3) We have some great leaders at NACE—How can anyone not be impressed by the performance of our fearless leader, Dan Black of EY? The guy attended almost every organized event, chatted with virtually everyone he met, enlightened (and entertained) us with his “Early Show” interviews of NACE award winners. He threw down the ultimate challenge to our members with a new member outreach proposal. He also did a great job with the passing of the torch to President Sam Ratcliffe of VMI, who did a wonderful job of welcoming first-time attendees and gave us an enlightening glimpse into the college recruiting future. Like many of you, I’m really psyched to see what Sam has in store for all of us now that he’s the president!

One last comment….There is real power in blogging—I’ve got to be honest….When the folks at NACE asked me to consider writing this blog, I was a little hesitant. Questions like “What am I going to write about?” “Will anybody read it?” and “If they read it, will they fall asleep?” all entered into my head. Thankfully, the NACE conference changed my view of blogging after I had several encounters with attendees who recognized me from the blog photo (Note to self: Pick up a gift for our company photographer.) and asked to take a selfie with them, which promptly got posted on social media outlets (Other note to self: Learn to take selfies from above not below.) I heard from other NACE bloggers that they had similar experiences to mine, so a huge thanks to those of you that took the time to let us know that you’re enjoying this latest communications outlet from NACE!

That’s it for now….Next NACE stop for me: the Summer of 2014 Board of Directors meeting in Boston.

You’ll find a list of NACE’s Board of Directors on NACEWeb. If you’re interested in becoming a member of the NACE Blog Team, contact Claudia Allen.

Am I Mashed-Up or Just Fried: A Journey Into Social Recruiting (Part 5)

Chris Carlson

Christopher Carlson, Senior Manager, Talent Acquisition, Booz Allen Hamilton
Twitter: @cciCarlson
LinkedIn: www.linkedin.com/in/ccicrc
Blogs from Christopher Carlson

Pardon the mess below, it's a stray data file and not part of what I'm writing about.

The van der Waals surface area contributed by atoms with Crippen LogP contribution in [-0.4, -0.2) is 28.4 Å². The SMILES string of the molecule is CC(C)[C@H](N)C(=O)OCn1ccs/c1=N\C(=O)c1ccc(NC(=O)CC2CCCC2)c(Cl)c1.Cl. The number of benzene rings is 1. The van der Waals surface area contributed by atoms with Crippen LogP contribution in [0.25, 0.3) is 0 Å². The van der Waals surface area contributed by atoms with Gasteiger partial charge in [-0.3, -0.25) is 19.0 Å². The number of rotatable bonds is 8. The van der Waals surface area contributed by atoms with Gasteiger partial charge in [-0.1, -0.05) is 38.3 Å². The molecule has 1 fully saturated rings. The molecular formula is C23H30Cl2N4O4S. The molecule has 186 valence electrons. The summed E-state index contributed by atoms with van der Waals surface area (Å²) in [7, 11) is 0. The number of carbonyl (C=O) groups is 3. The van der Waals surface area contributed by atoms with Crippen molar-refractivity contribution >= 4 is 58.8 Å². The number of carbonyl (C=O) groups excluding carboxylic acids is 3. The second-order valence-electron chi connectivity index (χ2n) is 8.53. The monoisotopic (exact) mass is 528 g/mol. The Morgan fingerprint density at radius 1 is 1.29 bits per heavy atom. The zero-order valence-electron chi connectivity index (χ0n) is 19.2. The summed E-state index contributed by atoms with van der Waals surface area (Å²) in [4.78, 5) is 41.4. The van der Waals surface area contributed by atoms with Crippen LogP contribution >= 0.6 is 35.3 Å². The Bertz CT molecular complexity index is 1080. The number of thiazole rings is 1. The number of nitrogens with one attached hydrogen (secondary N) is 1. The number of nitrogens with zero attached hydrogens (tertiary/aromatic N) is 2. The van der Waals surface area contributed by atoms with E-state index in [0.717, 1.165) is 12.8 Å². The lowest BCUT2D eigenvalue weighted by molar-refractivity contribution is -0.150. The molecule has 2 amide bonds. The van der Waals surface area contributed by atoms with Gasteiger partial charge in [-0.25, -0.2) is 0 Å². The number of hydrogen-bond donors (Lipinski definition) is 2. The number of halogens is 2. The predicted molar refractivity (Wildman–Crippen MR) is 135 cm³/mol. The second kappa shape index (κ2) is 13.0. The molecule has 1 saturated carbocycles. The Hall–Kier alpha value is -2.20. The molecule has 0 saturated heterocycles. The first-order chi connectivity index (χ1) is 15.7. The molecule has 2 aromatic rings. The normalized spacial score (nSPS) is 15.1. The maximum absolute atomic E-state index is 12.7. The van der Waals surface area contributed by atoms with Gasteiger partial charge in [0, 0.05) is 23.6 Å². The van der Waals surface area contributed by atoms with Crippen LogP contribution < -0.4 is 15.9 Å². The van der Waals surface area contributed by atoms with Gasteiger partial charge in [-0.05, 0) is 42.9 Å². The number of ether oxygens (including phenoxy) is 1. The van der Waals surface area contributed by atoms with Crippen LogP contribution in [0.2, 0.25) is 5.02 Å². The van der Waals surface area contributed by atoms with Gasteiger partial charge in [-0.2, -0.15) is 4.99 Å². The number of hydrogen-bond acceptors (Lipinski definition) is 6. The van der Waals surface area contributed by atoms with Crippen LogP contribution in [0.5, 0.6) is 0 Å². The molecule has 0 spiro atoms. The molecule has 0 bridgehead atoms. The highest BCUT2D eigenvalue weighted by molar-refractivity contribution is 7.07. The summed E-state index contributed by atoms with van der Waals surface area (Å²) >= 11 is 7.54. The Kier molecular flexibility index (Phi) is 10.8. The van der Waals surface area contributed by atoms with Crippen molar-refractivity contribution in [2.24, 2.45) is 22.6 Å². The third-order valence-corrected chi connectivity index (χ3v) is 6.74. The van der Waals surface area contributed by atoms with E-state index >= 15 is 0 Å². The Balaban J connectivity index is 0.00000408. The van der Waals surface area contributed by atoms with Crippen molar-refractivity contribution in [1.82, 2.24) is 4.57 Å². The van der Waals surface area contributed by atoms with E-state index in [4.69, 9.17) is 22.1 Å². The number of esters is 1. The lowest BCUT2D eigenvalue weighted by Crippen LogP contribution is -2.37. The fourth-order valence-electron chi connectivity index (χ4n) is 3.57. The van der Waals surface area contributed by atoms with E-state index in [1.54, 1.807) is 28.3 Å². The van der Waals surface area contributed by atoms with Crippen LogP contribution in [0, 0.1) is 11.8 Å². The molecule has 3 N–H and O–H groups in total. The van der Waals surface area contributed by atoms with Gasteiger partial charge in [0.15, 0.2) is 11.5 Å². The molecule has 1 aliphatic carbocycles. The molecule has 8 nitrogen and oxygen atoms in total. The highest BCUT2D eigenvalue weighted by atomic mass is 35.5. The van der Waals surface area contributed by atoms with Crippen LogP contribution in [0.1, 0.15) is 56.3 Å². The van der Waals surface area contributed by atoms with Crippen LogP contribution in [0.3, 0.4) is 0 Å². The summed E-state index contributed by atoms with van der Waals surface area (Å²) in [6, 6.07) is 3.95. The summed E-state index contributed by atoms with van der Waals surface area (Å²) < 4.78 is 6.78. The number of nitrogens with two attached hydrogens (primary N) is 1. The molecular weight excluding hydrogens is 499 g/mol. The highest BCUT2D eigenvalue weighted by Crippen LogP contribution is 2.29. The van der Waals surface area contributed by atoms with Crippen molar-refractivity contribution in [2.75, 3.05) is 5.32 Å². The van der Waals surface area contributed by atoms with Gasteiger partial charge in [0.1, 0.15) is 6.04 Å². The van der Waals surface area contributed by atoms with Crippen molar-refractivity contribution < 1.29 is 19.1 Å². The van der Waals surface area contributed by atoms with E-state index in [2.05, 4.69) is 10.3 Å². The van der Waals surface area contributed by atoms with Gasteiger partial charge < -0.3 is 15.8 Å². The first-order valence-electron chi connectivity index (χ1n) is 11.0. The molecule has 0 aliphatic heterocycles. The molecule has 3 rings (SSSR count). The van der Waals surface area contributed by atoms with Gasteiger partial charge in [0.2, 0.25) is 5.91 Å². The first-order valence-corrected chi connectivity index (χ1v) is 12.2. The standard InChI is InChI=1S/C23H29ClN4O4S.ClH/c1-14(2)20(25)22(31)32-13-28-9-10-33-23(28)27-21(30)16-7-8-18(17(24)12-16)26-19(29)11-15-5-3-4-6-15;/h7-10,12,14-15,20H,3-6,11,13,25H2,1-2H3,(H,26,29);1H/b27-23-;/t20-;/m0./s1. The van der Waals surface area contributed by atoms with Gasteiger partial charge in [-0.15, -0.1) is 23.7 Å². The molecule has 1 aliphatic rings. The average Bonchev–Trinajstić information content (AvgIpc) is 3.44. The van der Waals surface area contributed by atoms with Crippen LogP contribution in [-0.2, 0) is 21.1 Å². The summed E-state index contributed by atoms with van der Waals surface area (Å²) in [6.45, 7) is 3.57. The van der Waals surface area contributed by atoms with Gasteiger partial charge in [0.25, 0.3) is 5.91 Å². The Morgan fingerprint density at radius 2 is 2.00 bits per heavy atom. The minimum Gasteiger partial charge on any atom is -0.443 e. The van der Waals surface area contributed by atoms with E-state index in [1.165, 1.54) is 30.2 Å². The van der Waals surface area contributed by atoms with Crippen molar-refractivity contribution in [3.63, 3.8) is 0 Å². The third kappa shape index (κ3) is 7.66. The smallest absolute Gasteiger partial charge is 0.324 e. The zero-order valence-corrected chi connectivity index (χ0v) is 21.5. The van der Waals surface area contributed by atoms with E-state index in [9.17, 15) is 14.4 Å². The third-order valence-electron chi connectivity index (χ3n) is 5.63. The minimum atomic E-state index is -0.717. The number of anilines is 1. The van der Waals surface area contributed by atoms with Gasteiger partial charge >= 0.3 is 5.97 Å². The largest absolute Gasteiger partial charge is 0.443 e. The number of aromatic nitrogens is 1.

About two months ago now, our team had our annual Spring Strategy Session. During this session, we reviewed data, as we always do, and started to think about 2014-2015 activities.  However, this year was unique because we invited our digital marketing team, our recruiting marketing team, and our learning and development team to join us.

It was a great!   We did a deep-dive on designing our approach to social recruiting through every stage from “awareness” to “conversion” for both the general audience and the targeted audience.  We became more aware of how to reach and influence candidates. We looked more closely at how we leverage each category of recruitment marketing—paid, owned, and earned.

Several key initiatives resulted from that session across each of those categories.  One of the most consuming of which is content development.  How do we ensure compelling content for those we are recruiting for short-term demand and those we want to engage for future demand? We had a few a-ha moments for sure and thought we had covered a lot of ground.  My head stopped spinning as much as it had in the past.

Then came #NACE14, right on the heels of our session.  BAM! My head started spinning again.  There were several sessions that really provided additional insights into customizing digital content to specific audiences. In addition, there were a few sessions that added to my playlist of words that are sure to be used by my team as part of new drinking games. Of special note would be two specific sessions (don’t worry, I will not plug my own) that I found of great interest that helped me understand more about content and how it can drive recruiting.

“Content is king, but context rules” was not only a great quote from Tammy Garmey from TMP in the Candidate Experience 3.XO session, but became my personal battle cry since leaving #NACE14. In the session she co-presented with Joe Howell from EMC2, they discussed how EMCbuilt a personalized digital content delivery experience for candidates. They showcased the technology platform they leveraged that would sort through the vast amount of content available and present what would be meaningful to a specific candidate.  The technology leverages information about the candidate and suggests content.  Big data and advanced analytics and all sorts of concepts come into play.

Whether your realize it or not, you and I are already seeing this approach applied to us every time we open our browsers or log onto a social media tool.  There is an  advertisement—on your screen probably right now—that someone thinks will be of interest to you based on your online behaviors, cookies, and other key data.   This workshop really brought it home to me that it is so critical to think about how you manage your content and more importantly how you deliver that content in a personalized way. We need to think about attracting the computer science major differently from the history major, just like we would on campus in person. Again, in social recruiting, one size does not fit all.